On the 19th April Altmetric, in partnership with MedComms Networking, hosted a workshop for representatives from the medcomms and pharmaceutical industry. The day-long event included guest speakers, workshops and some great discussion around the use of altmetrics for tracking engagement for industry-sponsored publications.
The day began with an introduction from Ben McLeish, Product Sales Manager at Altmetric, and Peter Llewelyn, Medcomms Networking. As part of the introduction to altmetrics and the day ahead Peter and Ben introduced the Meetoo mobile app that was used during the day for audience participation with polls, asking the speakers questions and making comments throughout the talks.
Results from initial polls, asking questions about the demographics of the audience, revealed that more than half attendees are medcomms agencies and mostly from the UK and would best describe their current role as ‘Medical writing’.
Using altmetrics for competitive intelligence
The first session of the day was kicked off by the current President of the Pharma Documentation Ring (PDR), Andrew Clark. The PDR are a think tank involved in research and innovation as well as product development, with members who represent leading international R&D-based pharmaceutical corporations.
Andrew gave an insightful talk on how PDR currently use altmetric data for gathering competitive intelligence. Using Altmetric they are able to track websites and social media for actionable insights used by a number of departments at the PDR.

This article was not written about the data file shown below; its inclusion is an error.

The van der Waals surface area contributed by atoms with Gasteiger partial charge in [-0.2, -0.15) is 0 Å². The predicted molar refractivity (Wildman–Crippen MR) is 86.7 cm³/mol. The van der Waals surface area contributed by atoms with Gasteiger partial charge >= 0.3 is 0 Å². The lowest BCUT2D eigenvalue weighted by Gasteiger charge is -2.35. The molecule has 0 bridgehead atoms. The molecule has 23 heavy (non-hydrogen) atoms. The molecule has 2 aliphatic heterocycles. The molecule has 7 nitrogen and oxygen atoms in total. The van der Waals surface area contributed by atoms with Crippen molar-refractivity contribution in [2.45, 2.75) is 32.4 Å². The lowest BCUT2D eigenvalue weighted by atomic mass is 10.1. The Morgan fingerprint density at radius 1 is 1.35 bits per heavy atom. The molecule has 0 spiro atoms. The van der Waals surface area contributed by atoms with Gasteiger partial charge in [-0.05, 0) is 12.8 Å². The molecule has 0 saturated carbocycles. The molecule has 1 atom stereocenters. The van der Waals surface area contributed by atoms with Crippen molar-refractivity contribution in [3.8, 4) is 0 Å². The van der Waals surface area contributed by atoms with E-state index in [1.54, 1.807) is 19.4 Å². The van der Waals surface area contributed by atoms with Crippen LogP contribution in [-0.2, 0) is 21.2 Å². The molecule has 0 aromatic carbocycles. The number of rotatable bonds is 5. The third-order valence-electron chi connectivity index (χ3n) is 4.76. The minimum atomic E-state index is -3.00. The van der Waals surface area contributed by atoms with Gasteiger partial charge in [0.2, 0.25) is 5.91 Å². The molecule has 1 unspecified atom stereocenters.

Andrew went on to speak about how altmetrics applies structure to sources like social media that make it easier for him to keep track a large number of online mentions across sources of information that appear daily.
Andrew also spoke about the application of Altmetrics to pharmaceutical companies and how they can be used to find new areas of research, find institutions to work with and discuss collaborative work as well as headhunt by keeping up to date on the latest clinical trials. As part of this he noted that it was particularly useful that Altmetric tools provide historical timelines of online mentions, and not just recent ones.
Using altmetrics to guide communications strategy
Paul Lane is the Lead for Social Media and Web-based Information at Envision Pharma Group. His session focussed on the how data is now distributed on the digital web rather than print.